I was commenting on a *Wall St. Journal* blog post on NCAA bracket math and figured I could actually elaborate on the math here.

For those of you who don’t know what it is, “March Madness” is a tournament of college basketball teams in the United States. The same approach could be used for the World Cup, chess tournaments, baseball seasons, etc. Anything where bettors assign strengths to teams then some subset of those teams play each other. It can be round robin, single elimination, or anything in between.

### The Problem: A Betting Pool

Now suppose we want to run an office betting pool [just for fun, of course, as we don’t want to get in trouble with the law]. We want everyone to express some preferences about which teams are better and then evaluate who made the best predictions.

The contest will consist of 63 games total in a single-elimination tournament. (First round is 32 games, next 16, next 8, then 4, 2, and 1, totalling 63.) The big problem is that who plays in the second round depends on who wins in the first round. With 64 teams, there are possible matchups, a few too many to enumerate.

You could do something like have everyone rank the teams and then somehow try to line those up. See the *WSJ* blog post for more ad hoc suggestions.

### The Bradley-Terry Model

The Bradley-Terry model is a model for predicting the outcome of pairwise comparisons. Suppose there are items (teams, in this case) being compared. Each item gets a coefficient indicating how strong the team is, with larger numbers being better. The model then assigns the following probability to a matchup:

The inverse logit is . For instance, if the team and team have the same strength, that is , the the probability is even. If , then the probability approaches 1 that team will defeat team .

As an aside, there have been all kinds of adjustments to this model. For instance, you can add an intercept term for home team advantage, and perhaps have this vary by team. You can imagine adding all sorts of other random effects for games. We can also add a third outcome for ties if the sport allows it.

### Scoring Predictions

Suppose we have each bettor assign a number to each team . This vector of team strength coefficients determines the probability that team defeats team for any .

Suppose the games are numbered 1 to 63 and that in game , the result is that team defeated team . Then the score assigned to ratings of team strengths is:

.

Higher scores are better. In words, what happens is that for each game, you get a score that’s the log of the probabilty you predicted for winning for the team that won. The total score is just the sum of these individual game scores, so it’s the total probability that your rankings assigned to what actually happened.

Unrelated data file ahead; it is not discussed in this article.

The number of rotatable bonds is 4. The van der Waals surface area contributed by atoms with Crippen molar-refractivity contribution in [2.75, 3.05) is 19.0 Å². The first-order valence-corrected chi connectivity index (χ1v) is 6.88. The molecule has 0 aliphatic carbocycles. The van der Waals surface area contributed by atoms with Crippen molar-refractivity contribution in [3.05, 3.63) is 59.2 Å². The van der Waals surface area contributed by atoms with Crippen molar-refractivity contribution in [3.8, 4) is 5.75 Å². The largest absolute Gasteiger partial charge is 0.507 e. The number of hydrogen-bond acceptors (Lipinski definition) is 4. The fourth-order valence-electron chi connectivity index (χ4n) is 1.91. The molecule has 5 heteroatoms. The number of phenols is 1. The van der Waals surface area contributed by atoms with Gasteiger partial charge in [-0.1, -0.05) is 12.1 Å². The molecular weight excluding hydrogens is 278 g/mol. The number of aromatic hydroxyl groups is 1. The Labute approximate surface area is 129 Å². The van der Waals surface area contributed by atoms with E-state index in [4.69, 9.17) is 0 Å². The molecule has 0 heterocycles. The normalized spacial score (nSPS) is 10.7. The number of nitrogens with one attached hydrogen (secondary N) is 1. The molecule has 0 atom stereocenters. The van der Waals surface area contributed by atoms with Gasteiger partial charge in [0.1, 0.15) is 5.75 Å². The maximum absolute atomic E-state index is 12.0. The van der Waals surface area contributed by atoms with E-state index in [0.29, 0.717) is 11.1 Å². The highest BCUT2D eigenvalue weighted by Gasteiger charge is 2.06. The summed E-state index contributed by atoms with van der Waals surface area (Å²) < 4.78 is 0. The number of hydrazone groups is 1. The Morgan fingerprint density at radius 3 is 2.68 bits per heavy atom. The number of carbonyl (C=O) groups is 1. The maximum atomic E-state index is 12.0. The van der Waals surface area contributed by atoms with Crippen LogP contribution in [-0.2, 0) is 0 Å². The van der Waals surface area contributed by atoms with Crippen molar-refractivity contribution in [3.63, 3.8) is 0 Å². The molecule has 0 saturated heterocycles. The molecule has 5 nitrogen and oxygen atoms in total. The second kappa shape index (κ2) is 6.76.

For instance, let’s suppose there are three teams playing each other round robin. Let’s suppose that team 1 beats team 2, team 1 beats team 3 and team 3 beats team 2. Now suppose we assigned strengths to team 1, to team 2 and to team 3. The total score would be

.

This corresponds to an probability assigned by the coefficients to the outcomes of the three games.

Breaking out the probabilities for the individual games, note that

,

, and

.

Note that multiplying these probabilities together yields 0.20.

### Fitting the Model Given Data

Given the outcomes, it’s easy to optimize the coefficients. It’s just the maximum likelihood estimate for the Bradley-Terry model! Of course, we can compute Bayesian posteriors and go the full Bayesian inference route (Gelman et al.’s *Bayesian Data Analysis* goes over the Chess case where there may be draws.)

An obvious way to do this would be to use the season’s games to fit the coefficients. You could add in all the other teams, too, which provide information on team strengths, then just use the coefficients for the teams in the tournament for prediction. A multilevel model would make sense in this setting, of course, to smooth the strengths. The pooling could be overall, by division, or whatever else made sense for the problem.

### How to Explain it to the Punters?

No idea. You could have them assign numbers and then they could explore what the predictions are for any pair of teams.